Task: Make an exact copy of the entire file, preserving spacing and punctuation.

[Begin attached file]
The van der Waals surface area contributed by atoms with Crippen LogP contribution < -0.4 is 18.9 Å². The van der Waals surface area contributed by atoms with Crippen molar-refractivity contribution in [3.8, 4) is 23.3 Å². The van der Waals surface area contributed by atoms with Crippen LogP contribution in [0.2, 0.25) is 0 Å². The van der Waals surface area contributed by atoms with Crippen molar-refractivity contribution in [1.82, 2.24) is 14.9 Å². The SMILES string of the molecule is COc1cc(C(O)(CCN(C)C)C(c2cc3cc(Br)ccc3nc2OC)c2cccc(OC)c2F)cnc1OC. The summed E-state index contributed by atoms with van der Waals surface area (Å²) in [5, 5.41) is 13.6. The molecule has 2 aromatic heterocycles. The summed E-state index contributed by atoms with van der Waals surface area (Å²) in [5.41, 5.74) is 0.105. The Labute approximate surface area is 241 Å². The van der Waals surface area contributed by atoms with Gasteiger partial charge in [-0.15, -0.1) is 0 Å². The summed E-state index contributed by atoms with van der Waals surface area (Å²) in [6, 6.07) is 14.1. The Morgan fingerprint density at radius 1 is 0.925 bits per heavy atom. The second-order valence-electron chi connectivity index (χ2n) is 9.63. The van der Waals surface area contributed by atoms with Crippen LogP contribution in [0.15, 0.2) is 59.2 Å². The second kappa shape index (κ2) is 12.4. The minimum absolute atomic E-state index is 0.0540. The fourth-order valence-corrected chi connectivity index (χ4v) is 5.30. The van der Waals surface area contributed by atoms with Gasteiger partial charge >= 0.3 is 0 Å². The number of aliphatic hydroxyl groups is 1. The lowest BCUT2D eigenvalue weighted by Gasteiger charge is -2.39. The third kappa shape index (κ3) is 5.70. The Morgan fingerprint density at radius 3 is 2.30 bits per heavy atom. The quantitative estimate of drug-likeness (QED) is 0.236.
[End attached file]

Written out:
The van der Waals surface area contributed by atoms with Crippen LogP contribution < -0.4 is 18.9 Å². The van der Waals surface area contributed by atoms with Crippen molar-refractivity contribution in [3.8, 4) is 23.3 Å². The van der Waals surface area contributed by atoms with Crippen LogP contribution in [0.2, 0.25) is 0 Å². The van der Waals surface area contributed by atoms with Crippen molar-refractivity contribution in [1.82, 2.24) is 14.9 Å². The SMILES string of the molecule is COc1cc(C(O)(CCN(C)C)C(c2cc3cc(Br)ccc3nc2OC)c2cccc(OC)c2F)cnc1OC. The summed E-state index contributed by atoms with van der Waals surface area (Å²) in [5, 5.41) is 13.6. The molecule has 2 aromatic heterocycles. The summed E-state index contributed by atoms with van der Waals surface area (Å²) in [5.41, 5.74) is 0.105. The Labute approximate surface area is 241 Å². The van der Waals surface area contributed by atoms with Gasteiger partial charge in [-0.15, -0.1) is 0 Å². The summed E-state index contributed by atoms with van der Waals surface area (Å²) in [6, 6.07) is 14.1. The Morgan fingerprint density at radius 1 is 0.925 bits per heavy atom. The second-order valence-electron chi connectivity index (χ2n) is 9.63. The van der Waals surface area contributed by atoms with Crippen LogP contribution in [0.15, 0.2) is 59.2 Å². The second kappa shape index (κ2) is 12.4. The minimum absolute atomic E-state index is 0.0540. The fourth-order valence-corrected chi connectivity index (χ4v) is 5.30. The van der Waals surface area contributed by atoms with Gasteiger partial charge >= 0.3 is 0 Å². The number of aliphatic hydroxyl groups is 1. The lowest BCUT2D eigenvalue weighted by Gasteiger charge is -2.39. The third kappa shape index (κ3) is 5.70. The Morgan fingerprint density at radius 3 is 2.30 bits per heavy atom. The quantitative estimate of drug-likeness (QED) is 0.236.